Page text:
By the time Hollinen arrived with tea, Avi had collected herself and her sobs had subsided into only slightly less embarrassing hiccoughs. Armel was still kneeling next to her chair and this earned him a scathing look from the housekeeper, as though she believed he was responsible for her tears.
“I'm fine,” she said to everyone and withdrew her hand from Armel's.
“Of course you are,” he said and gave her a gentle smile. “Tea?”
“Please.” It was such a British reaction to a crisis. Your wife's just left you for your brother? A cuppa will fix it. Your country's been invaded? Sip some Darjeeling and all will be well. Avi smothered a slightly hysterical giggle with her hand and struggled to pull herself back from the brink of utter madness.
As they were fixing cups of tea, Toliver asked Armel, “Where are you staying?”
“The Oakenwood. Well, at least we had a room there last night. Nurrah has probably given it away by now.”
Toliver and Hollinen exchanged a horrified look. “You can't stay at a place like that, Your Highness!” Hollinen exclaimed.
“Please, Hollinen. It's just Armel now,” he said as he brought Avi her tea and a small plate with a slice of apple bread. “The Oakenwood is fine. We're not staying in Litsey very long anyway.”
“Nonsense. I'll fix up the guest rooms. Won't be but a moment.” The woman bustled away, gently closing the door behind her as she left the room.
Toliver sat down behind the desk with his own tea cup cradled in his gnarled hand. “It's all a bit much, isn't it, dear?” he said to Avi. Avi nodded, not quite trusting herself to speak yet. “Well, I will all I can to make this a bit more palatable. I know you must have questions and I'll answer as much as I can.”
Avi nodded and took a restorative sip and a bite of the bread. Both were delicious and reminded her strongly of being in her grandparent's home in Paisley, sitting on a hard wooden chair at an ancient kitchen table, watching a black and white television and listening to her grandparents speaking in Broad Scots in the next room. When Avi had swallowed, she drew a deep breath and asked her first question. “How can you be certain that I'm... That I'm who you think I am?”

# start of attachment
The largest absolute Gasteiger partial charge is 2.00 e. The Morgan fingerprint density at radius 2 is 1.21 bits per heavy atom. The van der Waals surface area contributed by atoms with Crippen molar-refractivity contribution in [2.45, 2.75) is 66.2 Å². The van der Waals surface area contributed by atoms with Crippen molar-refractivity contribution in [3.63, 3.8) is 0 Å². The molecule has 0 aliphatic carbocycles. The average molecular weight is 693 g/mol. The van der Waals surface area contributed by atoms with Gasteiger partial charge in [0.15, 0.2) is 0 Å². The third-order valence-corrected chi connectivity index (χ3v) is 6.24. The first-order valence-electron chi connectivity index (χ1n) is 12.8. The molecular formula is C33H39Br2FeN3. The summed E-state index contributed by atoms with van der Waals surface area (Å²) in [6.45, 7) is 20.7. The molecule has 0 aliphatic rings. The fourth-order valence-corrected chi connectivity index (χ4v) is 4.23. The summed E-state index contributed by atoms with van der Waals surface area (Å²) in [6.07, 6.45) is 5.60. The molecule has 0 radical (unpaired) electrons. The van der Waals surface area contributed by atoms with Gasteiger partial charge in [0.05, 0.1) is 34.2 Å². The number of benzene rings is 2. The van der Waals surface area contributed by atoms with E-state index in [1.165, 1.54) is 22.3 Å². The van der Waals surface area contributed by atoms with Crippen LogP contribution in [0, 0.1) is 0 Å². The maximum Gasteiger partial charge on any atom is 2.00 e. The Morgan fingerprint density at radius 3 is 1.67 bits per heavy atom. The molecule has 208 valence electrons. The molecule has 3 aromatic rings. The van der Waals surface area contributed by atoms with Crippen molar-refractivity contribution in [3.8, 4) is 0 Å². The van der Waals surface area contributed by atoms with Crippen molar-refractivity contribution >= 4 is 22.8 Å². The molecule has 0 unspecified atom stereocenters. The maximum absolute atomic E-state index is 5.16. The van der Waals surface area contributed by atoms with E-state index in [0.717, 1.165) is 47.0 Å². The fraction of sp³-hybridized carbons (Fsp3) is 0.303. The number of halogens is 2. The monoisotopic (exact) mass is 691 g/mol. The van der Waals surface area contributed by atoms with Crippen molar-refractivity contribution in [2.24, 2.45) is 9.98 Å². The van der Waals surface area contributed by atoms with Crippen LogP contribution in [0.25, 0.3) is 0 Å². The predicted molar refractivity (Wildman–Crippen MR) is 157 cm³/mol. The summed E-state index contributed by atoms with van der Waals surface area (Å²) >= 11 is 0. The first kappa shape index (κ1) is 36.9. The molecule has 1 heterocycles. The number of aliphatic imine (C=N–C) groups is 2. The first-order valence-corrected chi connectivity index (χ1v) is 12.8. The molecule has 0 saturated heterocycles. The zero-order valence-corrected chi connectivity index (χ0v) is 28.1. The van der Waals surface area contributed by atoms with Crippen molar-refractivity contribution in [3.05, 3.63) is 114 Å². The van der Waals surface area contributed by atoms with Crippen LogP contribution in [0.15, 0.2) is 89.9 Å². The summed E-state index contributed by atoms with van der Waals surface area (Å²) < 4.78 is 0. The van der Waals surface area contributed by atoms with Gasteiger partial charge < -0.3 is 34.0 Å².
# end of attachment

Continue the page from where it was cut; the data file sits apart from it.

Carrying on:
“As I said,” Toliver said, “I've been seeing your face in my Dreams since I took the cloth, sixty years ago. There has also been a confluence of events that were written of shortly after Unelma's passing. The Harvest moon was the Blood moon this year, and there was an eclipse. And as Armel can tell you, the town of Orumbury was destroyed by living shadows.” The priest's face took on a certain fanatical light and he leaned forward, his voice rising. “You are here at our time of need, my Lady. You are here to deliver your people from danger and save us from the Taker, who has returned to our shores after fifteen hundred years of exile.”
“What?” Avi blurted out. “No. That's just silly. Me? I'm not... I'm just a book editor, for Heaven's sake! I'm not a leader or a fighter.”
“You are our goddess made flesh, my Lady, returned to us at our most desperate time. You might not have the heart of a soldier or the brain of a leader, but those things can be taught to you. What you do have, however, is something no one else has, what no one else can ever have.”
Despite her fears and disbelief, Avi asked, “What's that?”
Toliver grinned, and in the illumination cast by the flickering fire, his smile became a death's head grimace. “You can reunite the magics.”